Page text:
Judge grants new trial in breach of contract case against One Stop Construction
In April, the Southeast Texas Record reported on a bench trial in which a local judge ruled that a Louisiana man failed to prove his breach of contract case against One Stop Construction and Restoration.
Two months later, Judge Milton Shuffield, 136th District Court, granted plaintiff Temple Willett's motion for new trial, officially reinstating the case against the construction company on Tuesday, June 22.
Willett filed suit against One Stop in December 2008, alleging the company terminated him without the three-year notice required under his employment contract.
Willett and One Stop entered into a written employment agreement Jan. 23, 2007, which stated Willett was to be employed as a superintendent and make $800 per week, in addition to a weekly vehicle allowance of $125, court documents show.
On March 31 Judge Shuffield held a bench trial and found in favor of One Stop. During the trial, One Stop attorney John Morgan said the three-year termination notice outlined in Willett's contract was a "typographical error."
Willett, who acted as his own attorney, said he received nothing but praise during his time with One Stop and the company was legally bound to abide by their agreement.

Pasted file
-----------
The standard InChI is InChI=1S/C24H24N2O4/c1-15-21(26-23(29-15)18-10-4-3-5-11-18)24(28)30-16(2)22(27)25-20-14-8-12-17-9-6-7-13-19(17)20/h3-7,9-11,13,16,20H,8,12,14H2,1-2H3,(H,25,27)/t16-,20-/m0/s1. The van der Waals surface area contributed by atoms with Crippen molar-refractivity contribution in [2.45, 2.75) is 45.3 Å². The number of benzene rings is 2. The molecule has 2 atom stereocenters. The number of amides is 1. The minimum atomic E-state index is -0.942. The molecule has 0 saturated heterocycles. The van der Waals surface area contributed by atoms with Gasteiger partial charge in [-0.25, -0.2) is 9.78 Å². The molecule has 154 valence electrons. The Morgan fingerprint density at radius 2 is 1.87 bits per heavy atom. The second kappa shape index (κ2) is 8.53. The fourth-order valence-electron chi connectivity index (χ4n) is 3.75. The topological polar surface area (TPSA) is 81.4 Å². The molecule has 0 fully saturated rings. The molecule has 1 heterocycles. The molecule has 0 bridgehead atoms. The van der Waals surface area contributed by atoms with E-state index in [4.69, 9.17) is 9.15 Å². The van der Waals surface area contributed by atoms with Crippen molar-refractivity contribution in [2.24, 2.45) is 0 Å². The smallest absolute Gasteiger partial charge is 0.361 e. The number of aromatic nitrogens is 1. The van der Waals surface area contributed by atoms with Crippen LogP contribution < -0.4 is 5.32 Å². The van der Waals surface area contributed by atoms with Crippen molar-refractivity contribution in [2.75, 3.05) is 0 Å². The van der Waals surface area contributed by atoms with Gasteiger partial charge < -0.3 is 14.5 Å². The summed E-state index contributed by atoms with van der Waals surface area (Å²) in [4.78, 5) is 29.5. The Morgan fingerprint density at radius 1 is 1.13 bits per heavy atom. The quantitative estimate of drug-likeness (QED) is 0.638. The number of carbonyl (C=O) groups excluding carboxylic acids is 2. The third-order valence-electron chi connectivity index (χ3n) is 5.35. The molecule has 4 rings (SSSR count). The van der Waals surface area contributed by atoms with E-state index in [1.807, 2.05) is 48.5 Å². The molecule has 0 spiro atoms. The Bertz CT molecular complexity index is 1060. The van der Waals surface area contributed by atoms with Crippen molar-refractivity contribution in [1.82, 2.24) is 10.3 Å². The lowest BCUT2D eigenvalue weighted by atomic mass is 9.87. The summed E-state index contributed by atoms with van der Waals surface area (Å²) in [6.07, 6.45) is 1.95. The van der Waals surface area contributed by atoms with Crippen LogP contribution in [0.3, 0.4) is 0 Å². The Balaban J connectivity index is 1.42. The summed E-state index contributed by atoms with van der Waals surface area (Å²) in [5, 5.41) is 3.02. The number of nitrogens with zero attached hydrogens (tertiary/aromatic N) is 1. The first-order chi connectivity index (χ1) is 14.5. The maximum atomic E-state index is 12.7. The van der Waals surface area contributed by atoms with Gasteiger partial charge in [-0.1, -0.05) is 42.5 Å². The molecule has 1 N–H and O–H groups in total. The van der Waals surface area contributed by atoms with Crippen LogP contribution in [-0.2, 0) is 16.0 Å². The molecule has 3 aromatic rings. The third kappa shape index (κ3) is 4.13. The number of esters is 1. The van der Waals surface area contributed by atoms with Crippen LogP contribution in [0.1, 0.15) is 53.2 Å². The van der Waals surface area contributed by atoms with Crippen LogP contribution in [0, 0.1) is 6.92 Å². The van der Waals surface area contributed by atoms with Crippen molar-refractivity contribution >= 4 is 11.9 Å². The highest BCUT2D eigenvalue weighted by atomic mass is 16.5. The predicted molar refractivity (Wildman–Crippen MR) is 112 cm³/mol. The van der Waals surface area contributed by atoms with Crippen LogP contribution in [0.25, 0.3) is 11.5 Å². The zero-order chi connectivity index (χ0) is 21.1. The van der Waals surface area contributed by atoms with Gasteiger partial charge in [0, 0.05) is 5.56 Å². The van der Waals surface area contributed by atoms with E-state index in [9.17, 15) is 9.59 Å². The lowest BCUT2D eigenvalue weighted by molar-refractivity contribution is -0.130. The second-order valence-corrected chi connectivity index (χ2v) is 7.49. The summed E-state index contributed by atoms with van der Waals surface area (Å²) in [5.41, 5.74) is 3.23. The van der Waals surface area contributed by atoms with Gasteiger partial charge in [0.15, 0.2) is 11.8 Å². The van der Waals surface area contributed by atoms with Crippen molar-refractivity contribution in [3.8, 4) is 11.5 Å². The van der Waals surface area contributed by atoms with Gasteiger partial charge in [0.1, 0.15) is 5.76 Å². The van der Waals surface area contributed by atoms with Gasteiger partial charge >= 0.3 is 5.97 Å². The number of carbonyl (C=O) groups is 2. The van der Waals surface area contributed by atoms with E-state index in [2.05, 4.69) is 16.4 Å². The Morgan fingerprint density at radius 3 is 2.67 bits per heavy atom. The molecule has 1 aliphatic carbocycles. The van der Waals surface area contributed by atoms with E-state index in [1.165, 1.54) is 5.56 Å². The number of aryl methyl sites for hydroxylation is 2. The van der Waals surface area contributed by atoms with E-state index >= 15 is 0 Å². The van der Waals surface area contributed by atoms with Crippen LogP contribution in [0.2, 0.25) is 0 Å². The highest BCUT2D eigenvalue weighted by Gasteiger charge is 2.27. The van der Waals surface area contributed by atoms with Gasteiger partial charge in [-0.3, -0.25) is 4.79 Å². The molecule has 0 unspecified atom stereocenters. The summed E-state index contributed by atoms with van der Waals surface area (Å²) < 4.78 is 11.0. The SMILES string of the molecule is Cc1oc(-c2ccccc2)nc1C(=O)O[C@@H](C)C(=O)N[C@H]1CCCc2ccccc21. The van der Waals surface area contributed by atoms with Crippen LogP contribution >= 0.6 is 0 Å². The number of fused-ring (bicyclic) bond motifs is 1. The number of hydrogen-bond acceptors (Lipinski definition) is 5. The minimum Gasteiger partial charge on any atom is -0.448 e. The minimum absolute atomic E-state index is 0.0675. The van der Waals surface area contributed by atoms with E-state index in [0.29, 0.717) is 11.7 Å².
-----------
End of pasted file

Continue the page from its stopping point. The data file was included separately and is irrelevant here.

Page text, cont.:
Under the terms of the agreement, Willett was to be paid the wages for the entire employment term, and if either he or One Stop Construction and Restoration wished to terminate the agreement, they would be required to submit a three-year notice.
After the trial, Willett hired Port Arthur attorney Peter Doyle Jr., who filed a motion for new trial in April and then a second amended motion on June 1.
"In the case at bar, for whatever reason, neither the plaintiff nor the defendant chose to introduce the contract itself in to evidence before the court," Doyle wrote in the motion for new trial. "The plaintiff did not primarily because of a lack of knowledge ... while the defendant did not assumingly because of some tactical reason."
During the June hearing, Doyle successfully argued that if the actual contract were previously introduced, "it would have undoubtedly had a major impact on proceedings."
Willett is suing for an award of lost wages and the contractually agreed upon interest.
Case No. D182-752